There are many dimensions you can choose to specialize in.  Some examples:

  • Geography
  • Industry (e.g., healthcare, financial services, real estate)
  • Business model (e.g, eCommerce)
  • Acquirer or seller type (corporate finance or development, private equity firm)
  • Company size (by revenue, EBITDA, number of employees)
  • Transaction type (e.g., private placement, IPO)
  • Management team legacy (e.g., family-owned)

To determine which areas are best suited for your investment banking marketing strategy, you’ll want to determine which segments are most attractive:

  • Which categories are the largest? Which are growing most quickly (or have the potential to do so in the future?)
  • Which are under-tapped, and require the least competitive infighting to enable you to establish a foothold and reputation?
  • Where do your internal strengths lie?  Where does your network, prior transaction history, and work experience give you an inherent advantage?

Step #2: Develop your Positioning and Messaging

Once you’ve identified where you’d like to focus, the next step is to package your strengths in a way your target audiences can easily digest and remember.

Put another way – now that you’ve identified where the sum total of your experiences and network gives you an advantage, how does that advantage translate into value for your clients and partners?

For instance, a deeper network in a particular industry (e.g., biotechnology) means that you’ve already established relationships with the relevant buyers (corporate development teams, private equity firms), and likely know more of them.  As a result, you can help a management team run the most extensive search, more efficiently hone in the best acquirers for them, get those acquirers to engage quickly, and ultimately find the best long-term fit (at a great valuation).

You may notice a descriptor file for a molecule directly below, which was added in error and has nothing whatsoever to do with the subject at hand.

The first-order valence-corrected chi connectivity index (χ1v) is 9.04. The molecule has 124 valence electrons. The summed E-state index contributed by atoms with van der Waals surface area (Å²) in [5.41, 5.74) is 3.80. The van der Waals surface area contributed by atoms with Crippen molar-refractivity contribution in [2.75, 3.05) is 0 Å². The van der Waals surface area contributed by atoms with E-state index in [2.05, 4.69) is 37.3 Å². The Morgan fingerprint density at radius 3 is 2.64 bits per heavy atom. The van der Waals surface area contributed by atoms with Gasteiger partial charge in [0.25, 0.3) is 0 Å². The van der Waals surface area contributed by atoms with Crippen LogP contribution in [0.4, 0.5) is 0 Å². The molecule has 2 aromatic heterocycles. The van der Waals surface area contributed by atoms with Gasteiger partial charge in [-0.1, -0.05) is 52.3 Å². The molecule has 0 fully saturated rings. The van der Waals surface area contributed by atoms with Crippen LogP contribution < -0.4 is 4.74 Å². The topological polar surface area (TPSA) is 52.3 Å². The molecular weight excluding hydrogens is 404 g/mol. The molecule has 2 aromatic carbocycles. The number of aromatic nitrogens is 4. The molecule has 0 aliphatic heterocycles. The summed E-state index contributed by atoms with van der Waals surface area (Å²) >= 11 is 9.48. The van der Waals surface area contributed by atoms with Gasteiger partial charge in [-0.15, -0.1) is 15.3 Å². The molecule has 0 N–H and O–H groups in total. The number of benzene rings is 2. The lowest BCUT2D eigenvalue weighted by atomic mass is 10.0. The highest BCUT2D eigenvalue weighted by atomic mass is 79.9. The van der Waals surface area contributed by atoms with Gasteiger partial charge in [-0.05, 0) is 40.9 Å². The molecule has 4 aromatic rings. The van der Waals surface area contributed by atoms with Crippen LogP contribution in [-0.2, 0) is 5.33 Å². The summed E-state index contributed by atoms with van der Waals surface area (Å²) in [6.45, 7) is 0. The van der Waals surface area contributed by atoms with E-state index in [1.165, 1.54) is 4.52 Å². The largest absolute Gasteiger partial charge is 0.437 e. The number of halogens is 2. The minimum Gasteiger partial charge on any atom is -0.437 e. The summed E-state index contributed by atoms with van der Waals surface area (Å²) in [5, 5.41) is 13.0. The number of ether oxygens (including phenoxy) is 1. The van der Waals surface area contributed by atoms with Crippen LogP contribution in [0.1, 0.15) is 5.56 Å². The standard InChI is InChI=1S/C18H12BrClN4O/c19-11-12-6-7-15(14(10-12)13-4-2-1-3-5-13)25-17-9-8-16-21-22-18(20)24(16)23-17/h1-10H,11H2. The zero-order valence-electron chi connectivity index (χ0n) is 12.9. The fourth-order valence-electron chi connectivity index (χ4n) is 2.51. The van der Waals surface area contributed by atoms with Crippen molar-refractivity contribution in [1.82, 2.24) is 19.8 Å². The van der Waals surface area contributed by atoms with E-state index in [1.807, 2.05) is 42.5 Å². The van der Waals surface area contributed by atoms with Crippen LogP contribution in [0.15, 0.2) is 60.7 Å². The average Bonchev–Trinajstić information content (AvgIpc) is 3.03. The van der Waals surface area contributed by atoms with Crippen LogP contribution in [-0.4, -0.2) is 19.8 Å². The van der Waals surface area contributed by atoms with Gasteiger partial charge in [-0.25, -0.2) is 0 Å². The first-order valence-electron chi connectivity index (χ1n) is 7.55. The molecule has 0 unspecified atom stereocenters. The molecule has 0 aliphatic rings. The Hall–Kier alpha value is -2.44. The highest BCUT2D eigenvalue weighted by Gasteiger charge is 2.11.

Or if you’ve spent your career in the commercial banking sector, you’re going to understand the intricacies of those businesses (their underwriting practices, regulatory constraints, etc.) at a deeper level than others. That leads to highly relevant guidance that helps your clients avoid an unforeseen mistake in one of the most pressure-filled transactions of their lives.

As you identify how your unique advantages translate into value for your clients, you’ll want to codify that into a consistent set of talking points. Done well, this enables the team to have a consistent message across the tactics you use in the market – from your website to 1-on-1 interactions – to reinforce who you are and why you’re different.

Step #3: Deploy the Right Tactics

Once you know the universe you’re targeting and what you’d like to say to them, you can work backward to identify the channels that are likely to be most effective in reaching them. For instance, buying billboards in New York to support an industrials-focused middle-market M&A strategy is likely to yield poor results.